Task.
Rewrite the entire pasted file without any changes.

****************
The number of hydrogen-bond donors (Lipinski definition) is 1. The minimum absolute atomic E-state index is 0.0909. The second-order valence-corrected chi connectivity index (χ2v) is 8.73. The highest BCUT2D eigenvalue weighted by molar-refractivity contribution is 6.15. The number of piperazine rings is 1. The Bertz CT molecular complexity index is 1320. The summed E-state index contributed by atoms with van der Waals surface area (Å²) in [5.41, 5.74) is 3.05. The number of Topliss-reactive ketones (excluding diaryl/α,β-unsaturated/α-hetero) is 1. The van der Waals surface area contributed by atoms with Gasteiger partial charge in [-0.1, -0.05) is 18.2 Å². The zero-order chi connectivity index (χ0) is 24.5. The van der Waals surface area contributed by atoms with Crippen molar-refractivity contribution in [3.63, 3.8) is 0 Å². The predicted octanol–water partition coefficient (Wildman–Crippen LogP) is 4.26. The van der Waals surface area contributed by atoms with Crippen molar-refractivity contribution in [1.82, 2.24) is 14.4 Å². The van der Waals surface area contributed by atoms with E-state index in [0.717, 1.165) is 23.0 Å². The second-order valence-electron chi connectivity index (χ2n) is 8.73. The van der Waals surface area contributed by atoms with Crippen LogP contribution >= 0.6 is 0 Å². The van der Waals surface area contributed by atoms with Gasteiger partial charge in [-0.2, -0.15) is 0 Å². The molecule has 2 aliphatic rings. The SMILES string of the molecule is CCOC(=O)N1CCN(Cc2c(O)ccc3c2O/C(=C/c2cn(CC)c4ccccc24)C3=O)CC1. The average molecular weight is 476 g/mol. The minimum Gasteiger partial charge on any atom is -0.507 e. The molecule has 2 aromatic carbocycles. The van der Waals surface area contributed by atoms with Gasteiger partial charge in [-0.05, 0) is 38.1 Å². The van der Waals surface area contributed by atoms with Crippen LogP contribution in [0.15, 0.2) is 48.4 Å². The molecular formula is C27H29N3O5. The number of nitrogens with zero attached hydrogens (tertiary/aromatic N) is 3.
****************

The number of hydrogen-bond donors (Lipinski definition) is 1. The minimum absolute atomic E-state index is 0.0909. The second-order valence-corrected chi connectivity index (χ2v) is 8.73. The highest BCUT2D eigenvalue weighted by molar-refractivity contribution is 6.15. The number of piperazine rings is 1. The Bertz CT molecular complexity index is 1320. The summed E-state index contributed by atoms with van der Waals surface area (Å²) in [5.41, 5.74) is 3.05. The number of Topliss-reactive ketones (excluding diaryl/α,β-unsaturated/α-hetero) is 1. The van der Waals surface area contributed by atoms with Gasteiger partial charge in [-0.1, -0.05) is 18.2 Å². The zero-order chi connectivity index (χ0) is 24.5. The van der Waals surface area contributed by atoms with Crippen molar-refractivity contribution in [3.63, 3.8) is 0 Å². The predicted octanol–water partition coefficient (Wildman–Crippen LogP) is 4.26. The van der Waals surface area contributed by atoms with Crippen molar-refractivity contribution in [1.82, 2.24) is 14.4 Å². The van der Waals surface area contributed by atoms with E-state index in [0.717, 1.165) is 23.0 Å². The second-order valence-electron chi connectivity index (χ2n) is 8.73. The van der Waals surface area contributed by atoms with Crippen LogP contribution >= 0.6 is 0 Å². The van der Waals surface area contributed by atoms with Gasteiger partial charge in [-0.2, -0.15) is 0 Å². The molecule has 2 aliphatic rings. The SMILES string of the molecule is CCOC(=O)N1CCN(Cc2c(O)ccc3c2O/C(=C/c2cn(CC)c4ccccc24)C3=O)CC1. The average molecular weight is 476 g/mol. The minimum Gasteiger partial charge on any atom is -0.507 e. The molecule has 2 aromatic carbocycles. The van der Waals surface area contributed by atoms with Gasteiger partial charge in [-0.05, 0) is 38.1 Å². The van der Waals surface area contributed by atoms with Crippen LogP contribution in [0.15, 0.2) is 48.4 Å². The molecular formula is C27H29N3O5. The number of nitrogens with zero attached hydrogens (tertiary/aromatic N) is 3.